How to Write an English Sonnet

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Sonnet 18, William Shakespeare Shall I compare thee to a summer's day? Thou art more lovely and more temperate Rough winds do shake the darling buds of May And summer's lease hath all too short a date Sometime too hot the eye of heaven shines And often is his gold complexion dimm'd - PowerPoint PPT Presentation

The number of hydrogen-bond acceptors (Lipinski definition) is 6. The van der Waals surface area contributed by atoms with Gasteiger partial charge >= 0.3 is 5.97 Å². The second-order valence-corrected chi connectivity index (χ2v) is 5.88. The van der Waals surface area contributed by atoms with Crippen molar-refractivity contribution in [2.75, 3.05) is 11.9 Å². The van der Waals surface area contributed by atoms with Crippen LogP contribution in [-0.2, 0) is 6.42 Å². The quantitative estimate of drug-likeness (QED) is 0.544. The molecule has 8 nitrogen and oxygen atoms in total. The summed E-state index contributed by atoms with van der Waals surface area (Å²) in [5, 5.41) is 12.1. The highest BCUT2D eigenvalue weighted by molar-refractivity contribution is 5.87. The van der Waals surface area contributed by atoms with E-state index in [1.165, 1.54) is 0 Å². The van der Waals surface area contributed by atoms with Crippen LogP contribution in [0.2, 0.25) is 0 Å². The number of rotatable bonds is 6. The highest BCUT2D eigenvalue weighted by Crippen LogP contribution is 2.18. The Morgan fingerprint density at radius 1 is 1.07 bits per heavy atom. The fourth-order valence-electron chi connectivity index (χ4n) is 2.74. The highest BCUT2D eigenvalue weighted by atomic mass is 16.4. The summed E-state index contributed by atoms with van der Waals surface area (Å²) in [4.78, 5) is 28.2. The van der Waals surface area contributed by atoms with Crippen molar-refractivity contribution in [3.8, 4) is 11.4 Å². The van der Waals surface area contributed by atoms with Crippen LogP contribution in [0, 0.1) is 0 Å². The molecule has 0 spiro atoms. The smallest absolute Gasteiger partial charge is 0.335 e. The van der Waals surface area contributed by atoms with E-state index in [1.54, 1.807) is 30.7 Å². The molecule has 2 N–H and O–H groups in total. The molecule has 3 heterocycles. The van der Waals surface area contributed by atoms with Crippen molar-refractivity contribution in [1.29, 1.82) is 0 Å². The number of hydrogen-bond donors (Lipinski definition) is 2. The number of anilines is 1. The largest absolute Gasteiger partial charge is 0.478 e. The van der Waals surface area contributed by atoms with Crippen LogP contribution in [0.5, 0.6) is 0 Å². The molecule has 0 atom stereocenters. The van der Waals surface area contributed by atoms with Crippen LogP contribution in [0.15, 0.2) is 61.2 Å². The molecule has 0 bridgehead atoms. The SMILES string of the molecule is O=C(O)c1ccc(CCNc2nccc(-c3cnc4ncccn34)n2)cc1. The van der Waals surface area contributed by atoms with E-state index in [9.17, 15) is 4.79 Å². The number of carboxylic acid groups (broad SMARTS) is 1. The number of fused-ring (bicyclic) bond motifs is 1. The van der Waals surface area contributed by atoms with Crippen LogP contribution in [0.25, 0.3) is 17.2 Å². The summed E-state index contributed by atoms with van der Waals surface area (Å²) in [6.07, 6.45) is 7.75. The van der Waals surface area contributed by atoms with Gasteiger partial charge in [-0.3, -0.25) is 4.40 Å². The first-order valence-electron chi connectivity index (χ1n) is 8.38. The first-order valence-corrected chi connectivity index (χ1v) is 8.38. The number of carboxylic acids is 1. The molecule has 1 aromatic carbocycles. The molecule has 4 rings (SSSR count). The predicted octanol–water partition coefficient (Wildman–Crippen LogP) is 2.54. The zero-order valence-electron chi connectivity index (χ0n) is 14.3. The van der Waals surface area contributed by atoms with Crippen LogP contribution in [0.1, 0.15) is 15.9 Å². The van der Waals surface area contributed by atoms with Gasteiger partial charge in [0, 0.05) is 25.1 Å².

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<ul><li><p>How to Write an English SonnetSonnet 18, William Shakespeare</p><p>Shall I compare thee to a summer's day?Thou art more lovely and more temperateRough winds do shake the darling buds of MayAnd summer's lease hath all too short a dateSometime too hot the eye of heaven shinesAnd often is his gold complexion dimm'dAnd every fair from fair sometime declinesBy chance or nature's changing course untrimm'dBut thy eternal summer shall not fadeNor lose possession of that fair thou owestNor shall Death brag thou wander'st in his shadeWhen in eternal lines to time thou growestSo long as men can breathe or eyes can seeSo long lives this and this gives life to thee.Useful terminology:Stanza Rhyme schemeQuatrainCouplet SyllablesThe FootIambPentameter</p></li><li><p>What is a Stanza?StanzaIn poetry, stanza refers to a grouping of lines, set off by a space, that usually has a set pattern of meter and rhyme. See also line, meter, rhyme.</p><p> Sonnet 18, William Shakespeare</p><p>Shall I compare thee to a summer's day?Thou art more lovely and more temperateRough winds do shake the darling buds of MayAnd summer's lease hath all too short a date</p><p>Sometime too hot the eye of heaven shinesAnd often is his gold complexion dimm'dAnd every fair from fair sometime declinesBy chance or nature's changing course untrimm'd</p><p>But thy eternal summer shall not fadeNor lose possession of that fair thou owestNor shall Death brag thou wander'st in his shadeWhen in eternal lines to time thou growest</p><p>So long as men can breathe or eyes can seeSo long lives this and this gives life to thee.</p></li><li><p>The Proper Rhyme Scheme?English (Shakespearian) Sonnet:Rhyme Schemeabab/cdcd/efef/gg</p><p>Sonnet 18, William Shakespeare</p><p>Shall I compare thee to a summer's day?Thou art more lovely and more temperateRough winds do shake the darling buds of MayAnd summer's lease hath all too short a date</p><p>Sometime too hot the eye of heaven shinesAnd often is his gold complexion dimm'dAnd every fair from fair sometime declinesBy chance or nature's changing course untrimm'd</p><p>But thy eternal summer shall not fadeNor lose possession of that fair thou owestNor shall Death brag thou wander'st in his shadeWhen in eternal lines to time thou growest</p><p>So long as men can breathe or eyes can seeSo long lives this and this gives life to thee.</p></li><li><p>QuatrainA Sonnet has 3 quatrainsA four-line stanza Sonnet 18, William Shakespeare</p><p>Shall I compare thee to a summer's day?Thou art more lovely and more temperateRough winds do shake the darling buds of MayAnd summer's lease hath all too short a date</p><p>Sometime too hot the eye of heaven shinesAnd often is his gold complexion dimm'dAnd every fair from fair sometime declinesBy chance or nature's changing course untrimm'd</p><p>But thy eternal summer shall not fadeNor lose possession of that fair thou owestNor shall Death brag thou wander'st in his shadeWhen in eternal lines to time thou growest</p><p>So long as men can breathe or eyes can seeSo long lives this and this gives life to thee.</p></li><li><p>What is a Couplet?CoupletA Sonnet has 1 coupletTwo consecutive lines of poetry that usually rhyme and have the same meter. Sonnet 18, William Shakespeare</p><p>Shall I compare thee to a summer's day?Thou art more lovely and more temperateRough winds do shake the darling buds of MayAnd summer's lease hath all too short a date</p><p>Sometime too hot the eye of heaven shinesAnd often is his gold complexion dimm'dAnd every fair from fair sometime declinesBy chance or nature's changing course untrimm'd</p><p>But thy eternal summer shall not fadeNor lose possession of that fair thou owestNor shall Death brag thou wander'st in his shadeWhen in eternal lines to time thou growest</p><p>So long as men can breathe or eyes can seeSo long lives this and this gives life to thee.</p></li><li><p>Syllables?SyllablesShall I com-pare thee to a sum-ers day = 10 syllablesSonnet 18, William Shakespeare</p><p>Shall I compare thee to a summer's day?Thou art more lovely and more temperateRough winds do shake the darling buds of MayAnd summer's lease hath all too short a date</p><p>Sometime too hot the eye of heaven shinesAnd often is his gold complexion dimm'dAnd every fair from fair sometime declinesBy chance or nature's changing course untrimm'd</p><p>But thy eternal summer shall not fadeNor lose possession of that fair thou owestNor shall Death brag thou wander'st in his shadeWhen in eternal lines to time thou growest</p><p>So long as men can breathe or eyes can seeSo long lives this and this gives life to thee.</p></li><li><p>FootFootThe metrical unit by which a line of poetry is measured. A foot usually consists of one stressed and one or two unstressed syllables. An iambic foot, which consists of one unstressed syllable followed by one stressed syllable ("away"), is the most common metrical foot in English poetry. A trochaic foot consists of one stressed syllable followed by an unstressed syllable ("lovely"). An anapestic foot is two unstressed syllables followed by one stressed one ("understand"). A dactylic foot is one stressed syllable followed by two unstressed ones ("desperate"). A spondee is a foot consisting of two stressed syllables ("dead set"), but is not a sustained metrical foot and is used mainly for variety or emphasis. See also iambic pentameter, line, meter. Sonnet 18, William Shakespeare</p><p>Shall I compare thee to a summer's day?Thou art more lovely and more temperateRough winds do shake the darling buds of MayAnd summer's lease hath all too short a date</p><p>Sometime too hot the eye of heaven shinesAnd often is his gold complexion dimm'dAnd every fair from fair sometime declinesBy chance or nature's changing course untrimm'd</p><p>But thy eternal summer shall not fadeNor lose possession of that fair thou owestNor shall Death brag thou wander'st in his shadeWhen in eternal lines to time thou growest</p><p>So long as men can breathe or eyes can seeSo long lives this and this gives life to thee.</p></li><li><p>Iamb?An iamb, or iambic foot, consists of one unstressed syllable followed by a stressed syllable.) Sonnet 18, William Shakespeare</p><p>Shall I compare thee to a summer's day?Thou art more lovely and more temperateRough winds do shake the darling buds of MayAnd summer's lease hath all too short a date</p><p>Sometime too hot the eye of heaven shinesAnd often is his gold complexion dimm'dAnd every fair from fair sometime declinesBy chance or nature's changing course untrimm'd</p><p>But thy eternal summer shall not fadeNor lose possession of that fair thou owestNor shall Death brag thou wander'st in his shadeWhen in eternal lines to time thou growest</p><p>So long as men can breathe or eyes can seeSo long lives this and this gives life to thee.</p></li><li><p>Iambic Pentameter?http://en.wikipedia.org/wiki/Iambic_pentameter </p></li><li><p>http://en.wikipedia.org/wiki/Iambic_pentameter </p></li></ul>